A Round Trip From MySQL to Hive

Today we will show you, how to transfer data between MySQL and Hive using Sqoop. The instructions in this blog are performed on a single node Hadoop cluster with HDFS and HiveServer2 installed.

Before getting started, please make sure that you have a Hadoop cluster already. You can either setup a Hadoop cluster and Hive from scratch or try some production ready Hadoop distribution, such as Cloudera Distribution of Hadoop.

Prerequisites

Setup MySQL Data

You can skip this step, if you know where to read data from.

Assume MySQL service is installed on node1. We create a new test database test_sqoop and create a table employee_salary with two records for the demonstration.

mysql -uroot -p
mysql> create database test_sqoop;
Query OK, 1 row affected (0.00 sec)
mysql> use test_sqoop;
SET FOREIGN_KEY_CHECKS=0;
DROP TABLE IF EXISTS `employee_salary`;
CREATE TABLE `employee_salary` (
  `name` text,
  `id` int(8) NOT NULL AUTO_INCREMENT,
  `salary` int(8) DEFAULT NULL,
  PRIMARY KEY (`id`)
) ENGINE=MyISAM AUTO_INCREMENT=3 DEFAULT CHARSET=latin1;
INSERT INTO `employee_salary` VALUES ('zhangsan', '1', '5000');
INSERT INTO `employee_salary` VALUES ('lisi', '2', '5500');
commit;
 
CREATE USER 'test'@'%' IDENTIFIED BY 'test';
GRANT ALL PRIVILEGES ON test_sqoop.* TO 'test'@'%';

Please make sure that the port of MySQL service (by default 3306) is NOT blocked by firewall.

Install Sqoop

You can skip this step, if Sqoop (incl. a jdbc driver of MySQL) has been installed successfully.

  1. Download Sqoop 1.x source code from offical website. Extract the tarball to /usr/lib/sqoop.
  2. Download the latest jdbc driver of MySQL. Copy mysql-connector-java-*.jar to /usr/lib/sqoop/lib.
  3. Add /usr/lib/sqoop/bin to search path.
  4. Type sqoop help to check, if Sqoop has been installed successfully.

Check JDBC Connectivity

The following command is used to list all database that MySQL user test can read. Expectedly there will be two tables found: information_schema and test_sqoop.

sqoop list-databases --connect jdbc:mysql://node1 --username test --password test information_schema test_sqoop

We can also use sqoop list-tables to list all tables in particular database. As we have created a table employee_salary in test_sqoop database, the following command should return that table.

sqoop list-tables --connect jdbc:mysql://node1/test_sqoop --username test --password test employee_salary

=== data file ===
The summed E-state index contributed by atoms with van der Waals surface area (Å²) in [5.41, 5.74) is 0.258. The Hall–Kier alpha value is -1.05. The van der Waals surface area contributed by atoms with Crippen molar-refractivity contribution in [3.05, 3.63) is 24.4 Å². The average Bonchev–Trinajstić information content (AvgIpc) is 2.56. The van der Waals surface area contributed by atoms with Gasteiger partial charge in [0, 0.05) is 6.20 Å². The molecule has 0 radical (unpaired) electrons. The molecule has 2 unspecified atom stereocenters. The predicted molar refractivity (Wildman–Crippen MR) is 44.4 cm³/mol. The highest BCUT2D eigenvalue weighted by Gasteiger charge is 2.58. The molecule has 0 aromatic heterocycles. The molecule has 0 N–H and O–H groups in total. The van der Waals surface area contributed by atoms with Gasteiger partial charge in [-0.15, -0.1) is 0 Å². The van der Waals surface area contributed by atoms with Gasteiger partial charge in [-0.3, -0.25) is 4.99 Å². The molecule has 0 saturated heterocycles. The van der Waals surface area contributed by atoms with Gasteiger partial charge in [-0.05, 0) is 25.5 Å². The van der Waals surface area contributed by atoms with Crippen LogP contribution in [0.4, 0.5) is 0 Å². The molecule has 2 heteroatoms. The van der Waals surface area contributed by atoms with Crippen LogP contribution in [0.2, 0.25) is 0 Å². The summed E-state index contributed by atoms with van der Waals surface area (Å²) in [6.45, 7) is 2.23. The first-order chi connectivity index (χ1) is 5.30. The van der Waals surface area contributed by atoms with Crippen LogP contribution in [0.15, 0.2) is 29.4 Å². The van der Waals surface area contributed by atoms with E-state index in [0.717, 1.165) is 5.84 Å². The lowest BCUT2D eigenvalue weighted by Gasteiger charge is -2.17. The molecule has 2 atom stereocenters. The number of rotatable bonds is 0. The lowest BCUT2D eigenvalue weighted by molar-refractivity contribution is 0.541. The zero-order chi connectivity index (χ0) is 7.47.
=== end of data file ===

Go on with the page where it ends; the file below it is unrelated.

Transfer Data From MySQL to Hive

A basic example is to transfer all data records from a MySQL table to a Hive table.

sqoop import \
      --connect jdbc:mysql://node1/test_sqoop --username test --password test \
      --table employee_salary \
      --hive-import --hive-table hive_test1 \
      --m 1

Sqoop will create a Hive table first. If the Hive table exists, data will be appended to it. You can use Hive client or Hue to check, whether all data are imported expectedly. You can overwrite the table by adding argument –hive-overwrite. The argument -m 1 is optional. It specifies the number of mappers. The argument will not only impact the performance, but also determine the number of physical file partitions.

Let’s move on. Now there is a new record inserted into the MySQL table.

mysql> insert into employee_salary values('wangwu',3,6000);
Query OK, 1 row affected (0.00 sec)
mysql> commit;
Query OK, 0 rows affected (0.00 sec)

mysql> select * from employee_salary;
+----------+----+--------+
| name     | id | salary |
+----------+----+--------+
| lisi     |  2 |   5500 |
| zhangsan |  1 |   5000 |
| wangwu   |  3 |   6000 |
+----------+----+--------+
3 rows in set (0.00 sec)

You might want to know, how to append these records to the Hive table? Assume the table is indexed by column id. You can add arguments –check-column id –incremental append –last-value 2. Sqoop will only import records, where the id is greater than 2.

Transfer From Hive to MySQL

Transferring data in the other direction is a bit restricted. Hive table can be stored in different surfaces. Sqoop 1 can only pull from HDFS. So you have to specify the export directory, which is normally at /user/hive/warehouse/{$DATABASE}/{$TABLE}. Note that Sqoop 2 (beta) does not have the limitation.

Not like import from MySQL, database table should exist already. Sqoop will NOT create a table with expected schema automatically. The following command will attempt to import data from a Hive table to MySQL.

sqoop export \
      --connect jdbc:mysql://node1/test_sqoop --username test --password test \
      --table employee_salary \
      --export-dir /user/hive/warehouse/test_sqoop.db/employee_salary/ \
      --input-fields-terminated-by '\0001'

When the data transferring is done, you can verify whether the target table has there records. In case of any errors, data will be partially written to the target table.

Conclusion

The article shows how to use Sqoop to bridge relational database and the Hadoop system. To explore more, please visit http://sqoop.apache.org for more.

Thanks debugo for permitting us to use their blog.

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'A Round Trip From MySQL to Hive' have 3 comments

  1. May 21, 2015 @ 3:56 am Leo

    Good~

    Reply

  2. May 26, 2015 @ 7:59 pm Ray

    Qian, this is a great tip. Thanks for sharing with the world.

    Reply

  3. September 4, 2015 @ 8:46 pm PI

    thanks for clear steps.

    Reply


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